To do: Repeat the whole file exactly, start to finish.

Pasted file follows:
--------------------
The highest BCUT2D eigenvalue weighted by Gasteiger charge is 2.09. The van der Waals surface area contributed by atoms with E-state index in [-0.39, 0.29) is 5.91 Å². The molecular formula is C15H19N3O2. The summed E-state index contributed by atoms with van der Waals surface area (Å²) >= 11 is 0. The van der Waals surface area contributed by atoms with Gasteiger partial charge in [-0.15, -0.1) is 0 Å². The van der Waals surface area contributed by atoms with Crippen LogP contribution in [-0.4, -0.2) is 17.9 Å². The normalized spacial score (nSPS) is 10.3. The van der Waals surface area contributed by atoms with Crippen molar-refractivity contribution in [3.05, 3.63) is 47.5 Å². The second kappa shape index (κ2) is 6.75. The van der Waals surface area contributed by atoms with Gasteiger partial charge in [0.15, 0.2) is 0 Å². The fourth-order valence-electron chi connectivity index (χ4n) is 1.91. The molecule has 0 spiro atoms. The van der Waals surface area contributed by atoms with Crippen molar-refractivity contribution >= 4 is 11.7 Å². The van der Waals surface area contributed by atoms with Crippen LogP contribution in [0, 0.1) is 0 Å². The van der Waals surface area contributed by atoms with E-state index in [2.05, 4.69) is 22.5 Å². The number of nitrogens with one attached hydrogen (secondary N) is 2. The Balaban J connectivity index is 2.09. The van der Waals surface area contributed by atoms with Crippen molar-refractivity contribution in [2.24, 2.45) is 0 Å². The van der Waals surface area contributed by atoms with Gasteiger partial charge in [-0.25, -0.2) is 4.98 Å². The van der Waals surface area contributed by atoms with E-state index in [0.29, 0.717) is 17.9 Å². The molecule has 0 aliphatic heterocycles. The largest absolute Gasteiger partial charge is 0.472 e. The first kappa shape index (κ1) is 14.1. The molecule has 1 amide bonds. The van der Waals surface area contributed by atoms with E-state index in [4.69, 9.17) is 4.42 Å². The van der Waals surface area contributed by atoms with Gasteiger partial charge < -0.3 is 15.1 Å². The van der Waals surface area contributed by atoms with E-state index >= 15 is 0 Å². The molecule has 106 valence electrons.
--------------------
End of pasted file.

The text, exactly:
The highest BCUT2D eigenvalue weighted by Gasteiger charge is 2.09. The van der Waals surface area contributed by atoms with E-state index in [-0.39, 0.29) is 5.91 Å². The molecular formula is C15H19N3O2. The summed E-state index contributed by atoms with van der Waals surface area (Å²) >= 11 is 0. The van der Waals surface area contributed by atoms with Gasteiger partial charge in [-0.15, -0.1) is 0 Å². The van der Waals surface area contributed by atoms with Crippen LogP contribution in [-0.4, -0.2) is 17.9 Å². The normalized spacial score (nSPS) is 10.3. The van der Waals surface area contributed by atoms with Crippen molar-refractivity contribution in [3.05, 3.63) is 47.5 Å². The second kappa shape index (κ2) is 6.75. The van der Waals surface area contributed by atoms with Gasteiger partial charge in [0.15, 0.2) is 0 Å². The fourth-order valence-electron chi connectivity index (χ4n) is 1.91. The molecule has 0 spiro atoms. The van der Waals surface area contributed by atoms with Crippen molar-refractivity contribution >= 4 is 11.7 Å². The van der Waals surface area contributed by atoms with Crippen LogP contribution in [0, 0.1) is 0 Å². The van der Waals surface area contributed by atoms with E-state index in [2.05, 4.69) is 22.5 Å². The number of nitrogens with one attached hydrogen (secondary N) is 2. The Balaban J connectivity index is 2.09. The van der Waals surface area contributed by atoms with Crippen molar-refractivity contribution in [2.24, 2.45) is 0 Å². The van der Waals surface area contributed by atoms with Gasteiger partial charge in [-0.25, -0.2) is 4.98 Å². The van der Waals surface area contributed by atoms with E-state index in [0.29, 0.717) is 17.9 Å². The molecule has 0 aliphatic heterocycles. The largest absolute Gasteiger partial charge is 0.472 e. The first kappa shape index (κ1) is 14.1. The molecule has 1 amide bonds. The van der Waals surface area contributed by atoms with E-state index in [4.69, 9.17) is 4.42 Å². The van der Waals surface area contributed by atoms with Gasteiger partial charge < -0.3 is 15.1 Å². The van der Waals surface area contributed by atoms with E-state index >= 15 is 0 Å². The molecule has 106 valence electrons.